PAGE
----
If you follow Ed on Friendfeed, you’ll see just about everything Ed is doing online. It could be a new picture on Flickr, a new video on YouTube, a new blog post, his latest “Stumble” – etc. It’s been referred to as a “Life-streaming” application.

When it’s all said and done – the more times you are able to communicate to your market in a non-threatening way – without getting in their face with a “hard-sell” – the more successful you will be. The more times you’re able to make contacts, build rapport and get your offer in front of them – and they can respond to you – the more likely you will be to make sales and the more successful you will be.

In this regard, Twitter and Friendfeed are two of the most powerful tools currently available for opening up the conversation and allowing online business people to interact with their potential customers.

As you read on, we’ll see how to create a Friendfeed account and sign in. We’ll also take a look at Ed’s feed, so you can get familiar with using Friendfeed. There are a lot of tools and options that we will be able to explore later on. But let’s take it slowly, to keep from getting overwhelmed and/or distracted…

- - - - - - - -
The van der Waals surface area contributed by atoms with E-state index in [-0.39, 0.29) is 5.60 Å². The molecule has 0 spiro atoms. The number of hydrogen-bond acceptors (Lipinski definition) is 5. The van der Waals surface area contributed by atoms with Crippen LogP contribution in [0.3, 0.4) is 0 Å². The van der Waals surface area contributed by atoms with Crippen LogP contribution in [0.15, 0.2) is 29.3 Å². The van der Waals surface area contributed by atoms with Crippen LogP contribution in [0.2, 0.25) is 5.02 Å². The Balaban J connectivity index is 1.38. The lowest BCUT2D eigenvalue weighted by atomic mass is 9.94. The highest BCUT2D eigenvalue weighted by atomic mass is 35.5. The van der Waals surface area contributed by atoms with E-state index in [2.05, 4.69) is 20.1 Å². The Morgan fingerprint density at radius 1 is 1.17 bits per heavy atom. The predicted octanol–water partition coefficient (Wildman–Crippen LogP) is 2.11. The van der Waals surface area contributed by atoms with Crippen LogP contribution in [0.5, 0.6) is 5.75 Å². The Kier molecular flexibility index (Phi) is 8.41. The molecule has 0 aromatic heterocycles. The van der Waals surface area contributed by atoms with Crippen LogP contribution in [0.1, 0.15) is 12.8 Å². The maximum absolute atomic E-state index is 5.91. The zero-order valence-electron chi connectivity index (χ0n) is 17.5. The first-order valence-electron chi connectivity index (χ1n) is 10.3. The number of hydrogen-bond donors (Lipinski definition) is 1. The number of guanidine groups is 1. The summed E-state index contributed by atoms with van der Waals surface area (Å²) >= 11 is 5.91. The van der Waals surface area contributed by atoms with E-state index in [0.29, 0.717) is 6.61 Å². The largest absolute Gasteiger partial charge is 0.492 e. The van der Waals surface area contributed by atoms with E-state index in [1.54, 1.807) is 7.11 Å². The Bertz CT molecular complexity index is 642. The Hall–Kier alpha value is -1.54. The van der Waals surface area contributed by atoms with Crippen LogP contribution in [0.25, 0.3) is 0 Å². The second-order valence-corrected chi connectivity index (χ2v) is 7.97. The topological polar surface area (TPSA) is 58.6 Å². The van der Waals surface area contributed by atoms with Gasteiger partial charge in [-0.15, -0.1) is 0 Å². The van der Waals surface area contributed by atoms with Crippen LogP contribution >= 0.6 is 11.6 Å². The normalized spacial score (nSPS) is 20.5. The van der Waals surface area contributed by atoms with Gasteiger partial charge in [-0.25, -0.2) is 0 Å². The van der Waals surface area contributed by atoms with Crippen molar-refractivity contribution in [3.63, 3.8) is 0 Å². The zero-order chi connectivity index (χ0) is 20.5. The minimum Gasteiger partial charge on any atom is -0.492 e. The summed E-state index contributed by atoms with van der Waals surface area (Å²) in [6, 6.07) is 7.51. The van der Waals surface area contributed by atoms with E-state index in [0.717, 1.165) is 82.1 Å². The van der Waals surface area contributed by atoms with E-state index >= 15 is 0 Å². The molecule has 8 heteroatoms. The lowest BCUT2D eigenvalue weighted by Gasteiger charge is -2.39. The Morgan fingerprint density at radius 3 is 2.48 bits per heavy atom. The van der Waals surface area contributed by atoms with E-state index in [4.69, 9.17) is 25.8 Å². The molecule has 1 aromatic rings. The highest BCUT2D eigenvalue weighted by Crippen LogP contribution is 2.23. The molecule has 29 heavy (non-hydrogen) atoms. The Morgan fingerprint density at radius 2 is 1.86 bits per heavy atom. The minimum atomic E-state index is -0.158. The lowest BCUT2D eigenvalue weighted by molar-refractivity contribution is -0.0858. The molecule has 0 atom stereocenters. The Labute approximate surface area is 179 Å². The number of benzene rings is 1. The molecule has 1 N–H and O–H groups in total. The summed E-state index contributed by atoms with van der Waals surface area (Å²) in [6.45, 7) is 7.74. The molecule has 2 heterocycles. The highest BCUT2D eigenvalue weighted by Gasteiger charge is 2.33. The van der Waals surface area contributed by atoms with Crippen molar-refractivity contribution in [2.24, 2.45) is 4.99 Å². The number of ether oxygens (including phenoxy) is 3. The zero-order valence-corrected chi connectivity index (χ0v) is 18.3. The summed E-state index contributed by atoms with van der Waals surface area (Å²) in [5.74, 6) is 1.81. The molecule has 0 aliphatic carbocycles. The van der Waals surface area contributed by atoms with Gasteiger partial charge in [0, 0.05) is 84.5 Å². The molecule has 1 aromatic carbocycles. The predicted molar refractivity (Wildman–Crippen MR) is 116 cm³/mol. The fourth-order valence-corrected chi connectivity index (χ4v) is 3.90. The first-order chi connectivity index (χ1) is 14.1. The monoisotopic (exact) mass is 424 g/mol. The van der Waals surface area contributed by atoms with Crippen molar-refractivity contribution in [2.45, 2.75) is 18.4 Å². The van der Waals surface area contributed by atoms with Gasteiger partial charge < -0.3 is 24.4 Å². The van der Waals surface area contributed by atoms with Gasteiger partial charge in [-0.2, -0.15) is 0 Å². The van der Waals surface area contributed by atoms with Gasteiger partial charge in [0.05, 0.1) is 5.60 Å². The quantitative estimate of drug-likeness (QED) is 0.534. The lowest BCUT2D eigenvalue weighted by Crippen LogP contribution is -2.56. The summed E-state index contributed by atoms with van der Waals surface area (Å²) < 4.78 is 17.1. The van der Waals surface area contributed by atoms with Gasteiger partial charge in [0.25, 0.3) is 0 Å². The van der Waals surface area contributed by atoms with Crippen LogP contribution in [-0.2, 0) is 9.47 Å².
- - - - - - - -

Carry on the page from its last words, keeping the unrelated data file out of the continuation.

So let’s get started – click the picture below – and let’s go sign in to Friendfeed:

Friendfeed - Sign In or Create Account

Friendfeed - Sign In or Create Account

In my case, I’m going to have to create an account. So – step one: create account

Friendfeed - Create Account

Friendfeed - Create Account

Step 2 – Find your friends – here, we can find Facebook friends and/or import our address book.

Friendfeed - Find Your Friends

Friendfeed - Find Your Friends

Friendfeed is a great way to keep your Facebook news feed up to date. It’s a bit advanced for today, but it’s something we’ll want to look at later. We could also add people from our e-mail address books. Again, we can come back to this step later.

Friendfeed - Popular Friendfeeders

Friendfeed - Popular FriendFeeders

We could also add popular Friendfeed users – but we’ll skip it for now to avoid getting overwhelmed. Beware the fire hose…

Next Step – Share something – here we can add things like our Google reader or blog or YouTube, Twitter, and many other services (Seesmic, Flickr, etc.)

Friendfeed - Share Something

Friendfeed - Share Something

Look at that list! I mean seriously, that’s a huge list!

I’m going to go ahead and share a few as I’m writing up this post. I’ve been dying to do this. Watch how easy this is…

First, Google Reader – I click on the link that says Google Reader and this pops up:

Friendfeed - Share Google Reader

Friendfeed - Share Google Reader

Uh-oh – so far I haven’t paid attention to my “shared items” page. Where do I find that?

Just log in to your Google Reader account – in the upper left corner, you should see something like this: